Background: Different types of retinal ganglion cells convey different messages to the brain. Messages are in the form of spike patterns, and the number of possible patterns per second sets the coding capacity. We asked if different ganglion cell types make equally efficient use of their coding capacity or whether efficiency depends on the message conveyed.
Results: We recorded spike trains from retinal ganglion cells in an in vitro preparation of the guinea pig retina. By calculating, for the observed spike rate, the number of possible spike patterns per second, we calculated coding capacity, and by counting the actual number of patterns, we estimated information rate. Cells with "brisk" responses, i.e., high firing rates, and a general message transmitted information at high rates (21 +/- 9 bits s(-1)). Cells with "sluggish" responses, i.e., lower firing rates, and specific messages (direction of motion, local-edge) transmitted information at lower rates (13 +/- 7 bits s(-1)). Yet, for every type of ganglion cell examined, the information rate was about one-third of coding capacity. For every ganglion cell, information rate was very close (within 4%) to that predicted from Poisson noise and the cell's actual time-modulated rate.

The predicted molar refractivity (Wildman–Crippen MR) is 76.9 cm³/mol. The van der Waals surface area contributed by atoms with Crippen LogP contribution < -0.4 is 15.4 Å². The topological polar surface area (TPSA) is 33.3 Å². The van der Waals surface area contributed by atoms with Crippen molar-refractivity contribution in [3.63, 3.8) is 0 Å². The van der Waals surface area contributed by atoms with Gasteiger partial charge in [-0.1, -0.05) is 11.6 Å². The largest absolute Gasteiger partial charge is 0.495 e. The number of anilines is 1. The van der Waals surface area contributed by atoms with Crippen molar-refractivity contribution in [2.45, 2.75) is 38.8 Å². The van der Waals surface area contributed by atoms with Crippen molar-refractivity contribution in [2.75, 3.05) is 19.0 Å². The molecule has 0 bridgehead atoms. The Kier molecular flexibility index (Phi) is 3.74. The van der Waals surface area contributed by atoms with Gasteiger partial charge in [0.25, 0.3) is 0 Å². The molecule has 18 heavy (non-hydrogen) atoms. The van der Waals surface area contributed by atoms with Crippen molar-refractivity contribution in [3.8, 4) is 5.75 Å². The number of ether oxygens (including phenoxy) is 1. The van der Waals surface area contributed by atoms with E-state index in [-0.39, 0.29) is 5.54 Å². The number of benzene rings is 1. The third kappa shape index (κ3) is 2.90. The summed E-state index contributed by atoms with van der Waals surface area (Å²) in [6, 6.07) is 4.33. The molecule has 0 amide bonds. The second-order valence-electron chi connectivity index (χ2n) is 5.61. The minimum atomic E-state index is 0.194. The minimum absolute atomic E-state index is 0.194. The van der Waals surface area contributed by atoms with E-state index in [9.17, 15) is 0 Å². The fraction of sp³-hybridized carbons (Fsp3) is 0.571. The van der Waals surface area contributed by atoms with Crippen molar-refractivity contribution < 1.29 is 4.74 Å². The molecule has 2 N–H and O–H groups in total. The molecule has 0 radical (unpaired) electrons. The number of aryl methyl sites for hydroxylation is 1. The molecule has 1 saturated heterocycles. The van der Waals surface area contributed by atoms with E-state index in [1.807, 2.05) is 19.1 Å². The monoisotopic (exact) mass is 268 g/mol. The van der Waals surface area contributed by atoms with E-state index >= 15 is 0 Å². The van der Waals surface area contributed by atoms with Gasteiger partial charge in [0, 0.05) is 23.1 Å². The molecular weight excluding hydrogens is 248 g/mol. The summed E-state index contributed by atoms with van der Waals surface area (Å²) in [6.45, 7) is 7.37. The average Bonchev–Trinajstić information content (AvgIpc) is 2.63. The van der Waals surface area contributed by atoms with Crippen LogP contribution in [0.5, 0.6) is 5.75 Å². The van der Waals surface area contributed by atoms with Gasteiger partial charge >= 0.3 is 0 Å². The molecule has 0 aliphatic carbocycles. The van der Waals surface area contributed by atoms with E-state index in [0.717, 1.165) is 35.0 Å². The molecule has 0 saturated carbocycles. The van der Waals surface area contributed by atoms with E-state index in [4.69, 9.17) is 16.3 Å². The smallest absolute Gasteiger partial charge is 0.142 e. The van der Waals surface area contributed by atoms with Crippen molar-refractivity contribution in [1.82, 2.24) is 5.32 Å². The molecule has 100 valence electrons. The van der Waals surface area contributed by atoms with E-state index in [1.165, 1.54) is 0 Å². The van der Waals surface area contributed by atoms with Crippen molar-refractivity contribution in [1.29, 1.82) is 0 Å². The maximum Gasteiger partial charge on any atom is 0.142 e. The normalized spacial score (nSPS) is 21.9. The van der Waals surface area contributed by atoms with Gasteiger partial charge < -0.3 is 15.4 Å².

Conclusions: Different messages are transmitted with similar efficiency. Efficiency is limited by temporal correlations, but correlations may be essential to improve decoding in the presence of irreducible noise.